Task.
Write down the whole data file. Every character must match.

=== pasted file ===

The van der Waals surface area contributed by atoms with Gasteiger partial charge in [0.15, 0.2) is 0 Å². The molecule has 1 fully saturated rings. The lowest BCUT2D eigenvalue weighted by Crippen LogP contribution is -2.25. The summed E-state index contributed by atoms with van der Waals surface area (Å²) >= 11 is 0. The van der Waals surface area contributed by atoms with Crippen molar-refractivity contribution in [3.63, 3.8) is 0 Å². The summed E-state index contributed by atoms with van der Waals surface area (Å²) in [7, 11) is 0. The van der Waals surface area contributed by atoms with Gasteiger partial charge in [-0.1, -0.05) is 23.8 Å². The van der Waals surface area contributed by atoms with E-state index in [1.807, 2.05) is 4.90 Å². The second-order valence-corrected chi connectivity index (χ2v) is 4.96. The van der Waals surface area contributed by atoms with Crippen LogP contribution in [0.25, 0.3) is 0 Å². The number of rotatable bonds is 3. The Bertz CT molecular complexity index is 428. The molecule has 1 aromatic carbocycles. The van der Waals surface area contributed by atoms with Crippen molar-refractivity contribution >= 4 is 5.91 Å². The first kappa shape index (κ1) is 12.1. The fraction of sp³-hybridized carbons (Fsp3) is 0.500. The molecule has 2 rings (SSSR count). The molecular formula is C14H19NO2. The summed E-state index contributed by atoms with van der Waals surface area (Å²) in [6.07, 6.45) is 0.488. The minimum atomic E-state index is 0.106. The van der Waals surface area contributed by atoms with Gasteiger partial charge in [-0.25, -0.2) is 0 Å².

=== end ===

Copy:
The van der Waals surface area contributed by atoms with Gasteiger partial charge in [0.15, 0.2) is 0 Å². The molecule has 1 fully saturated rings. The lowest BCUT2D eigenvalue weighted by Crippen LogP contribution is -2.25. The summed E-state index contributed by atoms with van der Waals surface area (Å²) >= 11 is 0. The van der Waals surface area contributed by atoms with Crippen molar-refractivity contribution in [3.63, 3.8) is 0 Å². The summed E-state index contributed by atoms with van der Waals surface area (Å²) in [7, 11) is 0. The van der Waals surface area contributed by atoms with Gasteiger partial charge in [-0.1, -0.05) is 23.8 Å². The van der Waals surface area contributed by atoms with E-state index in [1.807, 2.05) is 4.90 Å². The second-order valence-corrected chi connectivity index (χ2v) is 4.96. The van der Waals surface area contributed by atoms with Crippen LogP contribution in [0.25, 0.3) is 0 Å². The number of rotatable bonds is 3. The Bertz CT molecular complexity index is 428. The molecule has 1 aromatic carbocycles. The van der Waals surface area contributed by atoms with Crippen molar-refractivity contribution >= 4 is 5.91 Å². The first kappa shape index (κ1) is 12.1. The fraction of sp³-hybridized carbons (Fsp3) is 0.500. The molecule has 2 rings (SSSR count). The molecular formula is C14H19NO2. The summed E-state index contributed by atoms with van der Waals surface area (Å²) in [6.07, 6.45) is 0.488. The minimum atomic E-state index is 0.106. The van der Waals surface area contributed by atoms with Gasteiger partial charge in [-0.25, -0.2) is 0 Å².